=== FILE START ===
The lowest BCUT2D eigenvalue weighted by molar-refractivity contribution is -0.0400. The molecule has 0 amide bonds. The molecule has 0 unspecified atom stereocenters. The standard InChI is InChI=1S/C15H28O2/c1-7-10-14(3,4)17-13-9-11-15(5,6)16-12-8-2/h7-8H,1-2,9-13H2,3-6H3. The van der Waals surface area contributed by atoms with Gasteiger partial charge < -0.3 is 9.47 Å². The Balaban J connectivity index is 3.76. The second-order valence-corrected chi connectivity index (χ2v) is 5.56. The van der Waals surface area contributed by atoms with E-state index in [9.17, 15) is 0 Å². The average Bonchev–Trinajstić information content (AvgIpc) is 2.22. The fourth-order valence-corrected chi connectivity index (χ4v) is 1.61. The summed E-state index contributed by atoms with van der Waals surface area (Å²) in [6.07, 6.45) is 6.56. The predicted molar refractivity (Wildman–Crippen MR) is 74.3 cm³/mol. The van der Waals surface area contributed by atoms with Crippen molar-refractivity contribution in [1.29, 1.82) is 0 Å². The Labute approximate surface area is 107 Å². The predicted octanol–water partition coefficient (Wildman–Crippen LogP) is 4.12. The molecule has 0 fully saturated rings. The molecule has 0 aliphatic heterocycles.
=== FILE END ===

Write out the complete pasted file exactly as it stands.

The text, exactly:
The lowest BCUT2D eigenvalue weighted by molar-refractivity contribution is -0.0400. The molecule has 0 amide bonds. The molecule has 0 unspecified atom stereocenters. The standard InChI is InChI=1S/C15H28O2/c1-7-10-14(3,4)17-13-9-11-15(5,6)16-12-8-2/h7-8H,1-2,9-13H2,3-6H3. The van der Waals surface area contributed by atoms with Gasteiger partial charge < -0.3 is 9.47 Å². The Balaban J connectivity index is 3.76. The second-order valence-corrected chi connectivity index (χ2v) is 5.56. The van der Waals surface area contributed by atoms with E-state index in [9.17, 15) is 0 Å². The average Bonchev–Trinajstić information content (AvgIpc) is 2.22. The fourth-order valence-corrected chi connectivity index (χ4v) is 1.61. The summed E-state index contributed by atoms with van der Waals surface area (Å²) in [6.07, 6.45) is 6.56. The predicted molar refractivity (Wildman–Crippen MR) is 74.3 cm³/mol. The van der Waals surface area contributed by atoms with Crippen molar-refractivity contribution in [1.29, 1.82) is 0 Å². The Labute approximate surface area is 107 Å². The predicted octanol–water partition coefficient (Wildman–Crippen LogP) is 4.12. The molecule has 0 fully saturated rings. The molecule has 0 aliphatic heterocycles.